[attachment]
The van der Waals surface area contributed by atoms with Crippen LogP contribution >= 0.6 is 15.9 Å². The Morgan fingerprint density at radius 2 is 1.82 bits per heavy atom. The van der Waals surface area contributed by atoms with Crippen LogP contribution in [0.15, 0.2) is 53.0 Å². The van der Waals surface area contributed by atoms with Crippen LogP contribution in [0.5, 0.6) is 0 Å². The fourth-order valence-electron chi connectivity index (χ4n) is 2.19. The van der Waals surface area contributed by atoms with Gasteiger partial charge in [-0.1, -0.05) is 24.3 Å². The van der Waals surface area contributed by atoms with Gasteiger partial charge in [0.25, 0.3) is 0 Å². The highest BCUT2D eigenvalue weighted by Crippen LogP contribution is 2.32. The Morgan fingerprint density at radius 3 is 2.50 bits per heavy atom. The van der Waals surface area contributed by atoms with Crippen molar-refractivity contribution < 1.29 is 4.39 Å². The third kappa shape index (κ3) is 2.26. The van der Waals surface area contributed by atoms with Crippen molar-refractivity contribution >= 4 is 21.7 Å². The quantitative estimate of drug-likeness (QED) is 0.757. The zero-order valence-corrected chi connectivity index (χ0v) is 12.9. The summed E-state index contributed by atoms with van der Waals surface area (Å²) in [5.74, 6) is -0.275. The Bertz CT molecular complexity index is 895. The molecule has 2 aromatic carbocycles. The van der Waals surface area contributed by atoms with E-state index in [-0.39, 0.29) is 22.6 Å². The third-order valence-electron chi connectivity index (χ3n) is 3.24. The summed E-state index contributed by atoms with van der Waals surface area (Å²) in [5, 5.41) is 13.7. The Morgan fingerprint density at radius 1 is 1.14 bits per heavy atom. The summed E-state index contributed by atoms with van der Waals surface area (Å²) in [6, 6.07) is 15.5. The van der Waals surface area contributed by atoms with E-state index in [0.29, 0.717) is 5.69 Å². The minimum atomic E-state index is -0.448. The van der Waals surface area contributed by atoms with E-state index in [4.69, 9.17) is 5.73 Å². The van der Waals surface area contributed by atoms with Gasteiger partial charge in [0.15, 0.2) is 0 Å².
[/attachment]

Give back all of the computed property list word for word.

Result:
The van der Waals surface area contributed by atoms with Crippen LogP contribution >= 0.6 is 15.9 Å². The Morgan fingerprint density at radius 2 is 1.82 bits per heavy atom. The van der Waals surface area contributed by atoms with Crippen LogP contribution in [0.15, 0.2) is 53.0 Å². The van der Waals surface area contributed by atoms with Crippen LogP contribution in [0.5, 0.6) is 0 Å². The fourth-order valence-electron chi connectivity index (χ4n) is 2.19. The van der Waals surface area contributed by atoms with Gasteiger partial charge in [-0.1, -0.05) is 24.3 Å². The van der Waals surface area contributed by atoms with Gasteiger partial charge in [0.25, 0.3) is 0 Å². The highest BCUT2D eigenvalue weighted by Crippen LogP contribution is 2.32. The Morgan fingerprint density at radius 3 is 2.50 bits per heavy atom. The van der Waals surface area contributed by atoms with Crippen molar-refractivity contribution < 1.29 is 4.39 Å². The third kappa shape index (κ3) is 2.26. The van der Waals surface area contributed by atoms with Crippen molar-refractivity contribution >= 4 is 21.7 Å². The quantitative estimate of drug-likeness (QED) is 0.757. The zero-order valence-corrected chi connectivity index (χ0v) is 12.9. The summed E-state index contributed by atoms with van der Waals surface area (Å²) in [5.74, 6) is -0.275. The Bertz CT molecular complexity index is 895. The molecule has 2 aromatic carbocycles. The van der Waals surface area contributed by atoms with E-state index in [-0.39, 0.29) is 22.6 Å². The third-order valence-electron chi connectivity index (χ3n) is 3.24. The summed E-state index contributed by atoms with van der Waals surface area (Å²) in [5, 5.41) is 13.7. The Morgan fingerprint density at radius 1 is 1.14 bits per heavy atom. The summed E-state index contributed by atoms with van der Waals surface area (Å²) in [6, 6.07) is 15.5. The van der Waals surface area contributed by atoms with E-state index in [0.29, 0.717) is 5.69 Å². The minimum atomic E-state index is -0.448. The van der Waals surface area contributed by atoms with E-state index in [4.69, 9.17) is 5.73 Å². The van der Waals surface area contributed by atoms with Gasteiger partial charge in [0.15, 0.2) is 0 Å².